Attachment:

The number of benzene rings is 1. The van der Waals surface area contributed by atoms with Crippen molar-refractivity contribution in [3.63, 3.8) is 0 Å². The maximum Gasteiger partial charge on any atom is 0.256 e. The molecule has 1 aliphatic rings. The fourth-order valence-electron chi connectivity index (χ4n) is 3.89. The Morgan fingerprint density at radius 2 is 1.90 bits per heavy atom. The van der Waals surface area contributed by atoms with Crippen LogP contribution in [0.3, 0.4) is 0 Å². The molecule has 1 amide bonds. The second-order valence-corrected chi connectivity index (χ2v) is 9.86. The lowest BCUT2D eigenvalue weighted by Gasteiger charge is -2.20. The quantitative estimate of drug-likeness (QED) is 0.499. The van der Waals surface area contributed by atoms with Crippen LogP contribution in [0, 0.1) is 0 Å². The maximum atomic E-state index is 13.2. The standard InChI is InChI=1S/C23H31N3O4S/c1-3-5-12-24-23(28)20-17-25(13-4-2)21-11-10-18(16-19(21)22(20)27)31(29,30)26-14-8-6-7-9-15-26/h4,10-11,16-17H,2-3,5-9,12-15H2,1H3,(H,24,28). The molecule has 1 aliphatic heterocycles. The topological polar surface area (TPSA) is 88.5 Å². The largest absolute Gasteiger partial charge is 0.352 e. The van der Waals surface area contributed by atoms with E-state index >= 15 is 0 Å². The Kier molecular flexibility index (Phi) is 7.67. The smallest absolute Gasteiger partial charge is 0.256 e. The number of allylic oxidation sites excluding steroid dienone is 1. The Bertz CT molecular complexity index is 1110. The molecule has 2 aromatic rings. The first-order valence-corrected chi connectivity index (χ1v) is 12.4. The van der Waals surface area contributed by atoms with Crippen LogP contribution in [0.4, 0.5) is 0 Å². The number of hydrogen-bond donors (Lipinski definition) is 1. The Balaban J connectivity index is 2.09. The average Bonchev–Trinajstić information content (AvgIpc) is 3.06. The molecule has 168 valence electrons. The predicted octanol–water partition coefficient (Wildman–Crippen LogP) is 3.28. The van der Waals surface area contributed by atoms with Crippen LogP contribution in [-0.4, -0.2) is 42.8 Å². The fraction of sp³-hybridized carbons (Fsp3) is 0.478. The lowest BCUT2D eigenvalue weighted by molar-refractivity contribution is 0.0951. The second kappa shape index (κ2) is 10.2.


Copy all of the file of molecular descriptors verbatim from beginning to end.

The number of benzene rings is 1. The van der Waals surface area contributed by atoms with Crippen molar-refractivity contribution in [3.63, 3.8) is 0 Å². The maximum Gasteiger partial charge on any atom is 0.256 e. The molecule has 1 aliphatic rings. The fourth-order valence-electron chi connectivity index (χ4n) is 3.89. The Morgan fingerprint density at radius 2 is 1.90 bits per heavy atom. The van der Waals surface area contributed by atoms with Crippen LogP contribution in [0.3, 0.4) is 0 Å². The molecule has 1 amide bonds. The second-order valence-corrected chi connectivity index (χ2v) is 9.86. The lowest BCUT2D eigenvalue weighted by Gasteiger charge is -2.20. The quantitative estimate of drug-likeness (QED) is 0.499. The van der Waals surface area contributed by atoms with Crippen LogP contribution in [0, 0.1) is 0 Å². The maximum atomic E-state index is 13.2. The standard InChI is InChI=1S/C23H31N3O4S/c1-3-5-12-24-23(28)20-17-25(13-4-2)21-11-10-18(16-19(21)22(20)27)31(29,30)26-14-8-6-7-9-15-26/h4,10-11,16-17H,2-3,5-9,12-15H2,1H3,(H,24,28). The molecule has 1 aliphatic heterocycles. The topological polar surface area (TPSA) is 88.5 Å². The largest absolute Gasteiger partial charge is 0.352 e. The van der Waals surface area contributed by atoms with E-state index >= 15 is 0 Å². The Kier molecular flexibility index (Phi) is 7.67. The smallest absolute Gasteiger partial charge is 0.256 e. The number of allylic oxidation sites excluding steroid dienone is 1. The Bertz CT molecular complexity index is 1110. The molecule has 2 aromatic rings. The first-order valence-corrected chi connectivity index (χ1v) is 12.4. The van der Waals surface area contributed by atoms with Crippen LogP contribution in [0.4, 0.5) is 0 Å². The number of hydrogen-bond donors (Lipinski definition) is 1. The Balaban J connectivity index is 2.09. The average Bonchev–Trinajstić information content (AvgIpc) is 3.06. The molecule has 168 valence electrons. The predicted octanol–water partition coefficient (Wildman–Crippen LogP) is 3.28. The van der Waals surface area contributed by atoms with Crippen LogP contribution in [-0.4, -0.2) is 42.8 Å². The fraction of sp³-hybridized carbons (Fsp3) is 0.478. The lowest BCUT2D eigenvalue weighted by molar-refractivity contribution is 0.0951. The second kappa shape index (κ2) is 10.2.